Keeping it Personal… {Shopping}

After I left university my first full-time job was in a diamond jewellers. I mean my degree is in music, so it was an obvious choice. I can’t lie and say I loved the job (it’s actually very stressful!) but I would also be lying if I said I didn’t love working with jewellery all day – bracelets, necklaces, earrings, watches and diamond rings… oh, the diamond rings.

(I think I could go back to working with diamonds.)

The job suited me because I’m a total magpie when it comes to jewellery of any sort, so I couldn’t help but notice a bit of a trend for name necklaces lately. Jennifer Hudson (what a gal) was sporting dainty little gold ‘Jennifer’ necklace on The Voice, and if it’s good enough for J-Hud, it’s good enough for me! (If I could have her singing voice too, that would be great.)

It turns out that a name like ‘Gillian’ isn’t that easy to find on necklaces (or coasters, keyrings, pens, etc…) so I love it when a company offers customisation. Ineffabless London offer gorgeous sterling silver pieces (they’re marked 925, I checked) as well as yellow gold and rose gold plated pieces – and they’re completely customisable! Each personalised name necklace is made to order; simply select your favourite design and enter anything up to 13 characters to personalise it. You can see how your name will look in their font with the preview too. I chose the name necklace in silver, linked here.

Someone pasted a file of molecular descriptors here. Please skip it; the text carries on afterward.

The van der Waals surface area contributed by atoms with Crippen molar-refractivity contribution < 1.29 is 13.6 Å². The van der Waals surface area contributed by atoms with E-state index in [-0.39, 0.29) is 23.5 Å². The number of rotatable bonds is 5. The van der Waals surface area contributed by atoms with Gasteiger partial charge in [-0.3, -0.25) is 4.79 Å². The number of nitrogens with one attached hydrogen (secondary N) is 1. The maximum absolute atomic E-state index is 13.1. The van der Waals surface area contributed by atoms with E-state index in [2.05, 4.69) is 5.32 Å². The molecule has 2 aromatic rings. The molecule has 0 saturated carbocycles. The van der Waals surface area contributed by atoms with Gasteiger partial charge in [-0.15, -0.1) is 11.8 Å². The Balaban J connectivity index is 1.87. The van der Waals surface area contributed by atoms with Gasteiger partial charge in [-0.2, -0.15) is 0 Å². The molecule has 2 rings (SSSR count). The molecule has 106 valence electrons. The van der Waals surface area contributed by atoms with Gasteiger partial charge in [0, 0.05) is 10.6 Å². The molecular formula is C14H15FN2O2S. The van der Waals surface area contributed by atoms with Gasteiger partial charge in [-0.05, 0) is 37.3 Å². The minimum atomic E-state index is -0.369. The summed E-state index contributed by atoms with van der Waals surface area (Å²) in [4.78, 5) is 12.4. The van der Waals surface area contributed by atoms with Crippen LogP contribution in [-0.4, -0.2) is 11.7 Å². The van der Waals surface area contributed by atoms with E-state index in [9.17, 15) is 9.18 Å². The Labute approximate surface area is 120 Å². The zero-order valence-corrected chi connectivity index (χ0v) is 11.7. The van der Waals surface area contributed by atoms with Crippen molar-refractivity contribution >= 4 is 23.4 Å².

Of course the magpie in me struck again and I fell for a 2 bar-pendant necklace (again in silver, because I mostly wear silver) and got it engraved with my husband’s name and my own – a great idea if you have kids and want to keep their names close to your heart. You can find this piece here. Both necklaces are dainty and pretty, and both were reasonably priced – that’s my kind of jewellery.

Gillian x

P.S. It pains me to say it, but Valentine’s Day isn’t far away… it might be a good idea, guys 😉

The Savvy Shopper: Clothes

Like most women, my wardrobe is more expansive than I’ll admit, and more varied than it probably should be. It ranges from 8-year-old Hollister hoodies (they’re over-rated, but you can’t dispute their durability) to last week’s Next delivery (I have problems with restraint when it comes to their Autumn/Winter collections), from Primark to Michael Kors.


I love clothes, shoes, handbags, scarves (especially scarves… Paddy has intervened on occasion), jewellery – everything that goes into an outfit – but with so many brands and designers you could easily spend the price of a decent car on one outfit. The obvious way to keep costs down is to get to the sales, but when the sales just aren’t working with me I stick with these tricks:

  1. Ask yourself.

When I’m in a pickle and find something I really like, but wasn’t particularly looking for, I ask myself 4 questions. Generally, if I can answer “yes” to 3 out of 4, it’s a purchase, if not, it goes back on the rail for someone else to love instead.

“Do I need it?”

If yes, could I find something similar for less? If definitely no, it’s on to…

“Do I want it?”